The world of business in many ways can tend to distract us from opportunities that are right in front of us yet, seldom considered due to our “way” of approaching a business strategy.
I remember explaining my concerns to an old mentor in my town in Italy, a well-known producer of Croccantino nougat chocolate, a very niche-market product that has made it to many shores. The South Island is a very small market with only one million people. He replied: “Don’t worry about that, what is important is that you have continuity in that million asking for your product constantly”.
We can’t deny the true limitations of a small market not to mention the “distraction” that comes from us trying to bypass this problem and coming up with creative ways to make consumers buy more. Our Italian products are much sought after, all over the world; yes, our know-how is a state of the art when we produce prosciutto or wine and cars, and I take this opportunity to also proudly say: let’s not forget the sailing boats & equipment industries.
Are we simply not seeing the true opportunity that is right in front of us? Are we just doing things always the same way? Are we only trying to sale more bottles of Barolo or Montepulciano to a population of 4.5 million of which, only one million live in the South island? During my latest visit at the AGM last year, I spoke about this in my presentation and have been reflecting upon it in the following months.
Yes, the South Island has only one million people, and yes, in a post-Covid world, we’ll have tourists again, but these other industries are still relevant to the infrastructure of a one million inhabitants scenario. Let’s not forget, this same territory is populated by perhaps about fifteen million sheep and a smaller number of cattle whose beef or milk ends being some of the highest exports from New Zealand to the world. Think about how many fruit trees (apples, kiwifruit, etc.) exist or even Pinus Radiata which ends up being exported.
If we think creatively, and don’t just focus on the human being as a market, let’s ask ourselves: is there a product, system or service from the Italian know-how that can solve the life of New Zealand business owners within the farming industry? Is there anything that Italy does that can be sold to the benefit of each of those sheep or for the millions of kiwifruit plants? Why are we focusing only on human-consumed products, when Italy has also a huge tradition in machinery and systems for farming and other ancillary industries?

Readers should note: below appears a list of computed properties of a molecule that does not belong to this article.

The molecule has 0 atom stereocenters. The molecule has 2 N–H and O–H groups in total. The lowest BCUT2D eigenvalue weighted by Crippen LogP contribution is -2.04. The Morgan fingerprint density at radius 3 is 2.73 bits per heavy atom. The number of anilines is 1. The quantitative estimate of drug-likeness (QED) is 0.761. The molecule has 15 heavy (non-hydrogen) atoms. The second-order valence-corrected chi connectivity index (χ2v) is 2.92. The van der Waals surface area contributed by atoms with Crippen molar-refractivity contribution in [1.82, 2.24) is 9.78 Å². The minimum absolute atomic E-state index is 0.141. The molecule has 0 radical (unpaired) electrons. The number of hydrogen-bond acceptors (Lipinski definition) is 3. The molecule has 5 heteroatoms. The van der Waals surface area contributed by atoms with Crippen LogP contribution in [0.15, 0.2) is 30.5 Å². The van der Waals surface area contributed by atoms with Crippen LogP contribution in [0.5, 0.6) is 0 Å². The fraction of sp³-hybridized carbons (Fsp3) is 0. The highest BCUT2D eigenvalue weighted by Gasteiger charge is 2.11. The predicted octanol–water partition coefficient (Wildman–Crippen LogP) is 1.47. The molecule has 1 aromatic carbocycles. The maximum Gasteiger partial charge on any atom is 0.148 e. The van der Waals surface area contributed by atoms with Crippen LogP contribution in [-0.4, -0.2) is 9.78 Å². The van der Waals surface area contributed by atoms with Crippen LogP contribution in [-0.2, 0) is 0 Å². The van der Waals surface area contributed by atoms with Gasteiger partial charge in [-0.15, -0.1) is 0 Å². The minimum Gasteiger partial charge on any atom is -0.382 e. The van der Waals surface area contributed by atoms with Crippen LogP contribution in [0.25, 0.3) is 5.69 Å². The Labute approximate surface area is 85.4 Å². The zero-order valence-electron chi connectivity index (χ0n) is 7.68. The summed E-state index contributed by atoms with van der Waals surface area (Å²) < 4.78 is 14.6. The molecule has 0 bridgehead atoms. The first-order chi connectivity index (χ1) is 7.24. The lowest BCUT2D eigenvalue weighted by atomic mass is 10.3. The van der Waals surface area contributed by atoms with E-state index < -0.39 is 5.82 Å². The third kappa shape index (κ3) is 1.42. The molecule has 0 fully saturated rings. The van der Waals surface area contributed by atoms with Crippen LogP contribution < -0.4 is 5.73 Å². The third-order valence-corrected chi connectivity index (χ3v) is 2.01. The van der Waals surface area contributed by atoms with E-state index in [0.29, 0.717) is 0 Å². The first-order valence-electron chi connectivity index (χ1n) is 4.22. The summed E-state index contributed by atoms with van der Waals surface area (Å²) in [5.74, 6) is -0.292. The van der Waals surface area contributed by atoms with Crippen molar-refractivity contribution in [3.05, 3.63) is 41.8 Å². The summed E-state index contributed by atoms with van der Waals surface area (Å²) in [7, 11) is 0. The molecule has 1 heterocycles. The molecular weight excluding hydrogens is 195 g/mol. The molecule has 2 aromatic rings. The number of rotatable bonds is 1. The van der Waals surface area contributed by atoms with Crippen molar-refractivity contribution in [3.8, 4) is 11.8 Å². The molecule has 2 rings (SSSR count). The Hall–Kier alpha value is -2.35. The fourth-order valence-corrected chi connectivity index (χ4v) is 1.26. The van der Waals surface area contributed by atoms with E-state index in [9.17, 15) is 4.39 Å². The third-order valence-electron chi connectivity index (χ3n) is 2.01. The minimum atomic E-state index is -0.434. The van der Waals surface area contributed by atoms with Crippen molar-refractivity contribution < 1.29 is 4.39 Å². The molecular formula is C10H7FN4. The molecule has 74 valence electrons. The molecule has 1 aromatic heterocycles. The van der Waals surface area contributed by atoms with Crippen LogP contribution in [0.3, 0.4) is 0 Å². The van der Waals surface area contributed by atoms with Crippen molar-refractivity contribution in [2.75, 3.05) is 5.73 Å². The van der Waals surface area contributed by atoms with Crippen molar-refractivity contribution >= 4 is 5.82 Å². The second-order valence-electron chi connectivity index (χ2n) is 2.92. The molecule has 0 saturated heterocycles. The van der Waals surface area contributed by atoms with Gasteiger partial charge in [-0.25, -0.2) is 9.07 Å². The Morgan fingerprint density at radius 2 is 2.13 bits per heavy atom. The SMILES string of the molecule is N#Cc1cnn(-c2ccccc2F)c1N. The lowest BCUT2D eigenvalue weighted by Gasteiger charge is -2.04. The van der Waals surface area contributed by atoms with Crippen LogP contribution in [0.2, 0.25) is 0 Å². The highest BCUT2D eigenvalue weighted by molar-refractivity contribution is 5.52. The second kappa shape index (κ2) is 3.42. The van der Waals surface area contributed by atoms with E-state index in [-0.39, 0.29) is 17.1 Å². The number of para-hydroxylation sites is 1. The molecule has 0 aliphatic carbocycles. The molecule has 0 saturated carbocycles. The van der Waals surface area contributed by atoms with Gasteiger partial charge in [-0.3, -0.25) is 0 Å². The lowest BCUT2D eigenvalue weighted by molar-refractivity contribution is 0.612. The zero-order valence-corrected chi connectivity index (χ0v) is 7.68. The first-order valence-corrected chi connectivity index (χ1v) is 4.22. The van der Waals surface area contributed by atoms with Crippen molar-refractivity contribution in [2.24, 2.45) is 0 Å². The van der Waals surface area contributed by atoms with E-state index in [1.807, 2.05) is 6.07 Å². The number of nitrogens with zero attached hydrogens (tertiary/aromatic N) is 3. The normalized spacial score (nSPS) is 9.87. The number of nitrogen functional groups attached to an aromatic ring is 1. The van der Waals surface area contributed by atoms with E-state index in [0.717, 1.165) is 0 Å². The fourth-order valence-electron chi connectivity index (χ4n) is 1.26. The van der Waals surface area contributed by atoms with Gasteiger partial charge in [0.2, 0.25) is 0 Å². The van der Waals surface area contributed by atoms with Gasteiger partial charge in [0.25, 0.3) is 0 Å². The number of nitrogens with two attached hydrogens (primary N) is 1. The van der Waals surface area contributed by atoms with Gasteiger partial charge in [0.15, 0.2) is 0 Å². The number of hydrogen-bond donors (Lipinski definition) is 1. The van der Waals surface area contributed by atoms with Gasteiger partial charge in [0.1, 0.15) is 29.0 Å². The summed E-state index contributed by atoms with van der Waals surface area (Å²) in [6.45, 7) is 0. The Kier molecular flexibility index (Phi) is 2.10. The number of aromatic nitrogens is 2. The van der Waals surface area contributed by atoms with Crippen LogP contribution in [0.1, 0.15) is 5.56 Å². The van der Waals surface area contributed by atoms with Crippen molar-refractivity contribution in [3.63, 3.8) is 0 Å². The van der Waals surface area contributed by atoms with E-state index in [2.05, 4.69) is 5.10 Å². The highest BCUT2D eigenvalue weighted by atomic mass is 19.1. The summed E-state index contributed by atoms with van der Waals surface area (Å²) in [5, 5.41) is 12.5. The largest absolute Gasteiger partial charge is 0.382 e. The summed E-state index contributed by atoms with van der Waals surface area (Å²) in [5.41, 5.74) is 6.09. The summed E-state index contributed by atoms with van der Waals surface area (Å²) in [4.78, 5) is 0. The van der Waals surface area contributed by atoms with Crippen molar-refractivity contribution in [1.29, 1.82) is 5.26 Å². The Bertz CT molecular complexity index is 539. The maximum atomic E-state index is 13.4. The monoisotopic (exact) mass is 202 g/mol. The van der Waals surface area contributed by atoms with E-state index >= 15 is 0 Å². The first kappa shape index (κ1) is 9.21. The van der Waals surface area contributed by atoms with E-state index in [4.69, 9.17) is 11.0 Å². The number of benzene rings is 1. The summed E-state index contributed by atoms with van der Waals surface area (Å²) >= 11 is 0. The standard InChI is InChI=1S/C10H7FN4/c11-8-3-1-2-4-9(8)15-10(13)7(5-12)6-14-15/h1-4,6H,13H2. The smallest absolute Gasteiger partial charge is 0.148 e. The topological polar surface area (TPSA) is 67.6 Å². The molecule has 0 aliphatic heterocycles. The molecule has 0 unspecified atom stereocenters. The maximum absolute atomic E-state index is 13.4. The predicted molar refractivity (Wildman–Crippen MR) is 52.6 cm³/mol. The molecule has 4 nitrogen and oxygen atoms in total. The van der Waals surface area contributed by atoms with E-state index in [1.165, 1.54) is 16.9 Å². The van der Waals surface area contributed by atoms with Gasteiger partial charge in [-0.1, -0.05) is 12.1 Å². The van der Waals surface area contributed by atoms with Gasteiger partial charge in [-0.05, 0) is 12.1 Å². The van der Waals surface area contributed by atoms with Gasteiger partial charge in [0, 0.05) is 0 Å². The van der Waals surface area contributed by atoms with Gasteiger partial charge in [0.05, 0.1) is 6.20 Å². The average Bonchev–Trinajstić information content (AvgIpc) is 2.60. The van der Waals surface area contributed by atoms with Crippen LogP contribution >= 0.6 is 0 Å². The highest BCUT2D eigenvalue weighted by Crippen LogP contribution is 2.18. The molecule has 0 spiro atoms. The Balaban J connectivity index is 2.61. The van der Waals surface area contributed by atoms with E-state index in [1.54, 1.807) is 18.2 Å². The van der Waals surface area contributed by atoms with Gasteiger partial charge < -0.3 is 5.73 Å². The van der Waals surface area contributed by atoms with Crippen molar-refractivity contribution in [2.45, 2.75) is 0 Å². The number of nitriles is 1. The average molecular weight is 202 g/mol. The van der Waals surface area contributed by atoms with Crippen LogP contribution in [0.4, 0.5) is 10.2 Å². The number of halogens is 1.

Italy is one of the most innovative countries producing machinery for fruit collection and /or agricultural processing. How can we become a bridge for those industries and their potential clients in New Zealand? Can we adopt a similar approach for animal pharmaceutical products and/or systems, which can increase the local productivity?
In my next article, I will explore these possibilities and report back on my latest conversations with our NZ counterparts in Italy to find what their key strategic sectors are (for New Zealand towards Italy & Europe). I am confident that a better knowledge of their commercial strategy will certainly assist us to map our “Italian offer” with products and services, which can become a win-win for the B2B collaboration that certainly would bring high volumes for both sides. I will also dive into the new key-economic growth areas of Canterbury and how these can be tackled with the same vision. In order to maximise the possible opportunities that are there, but we simply have not yet seen them (until now).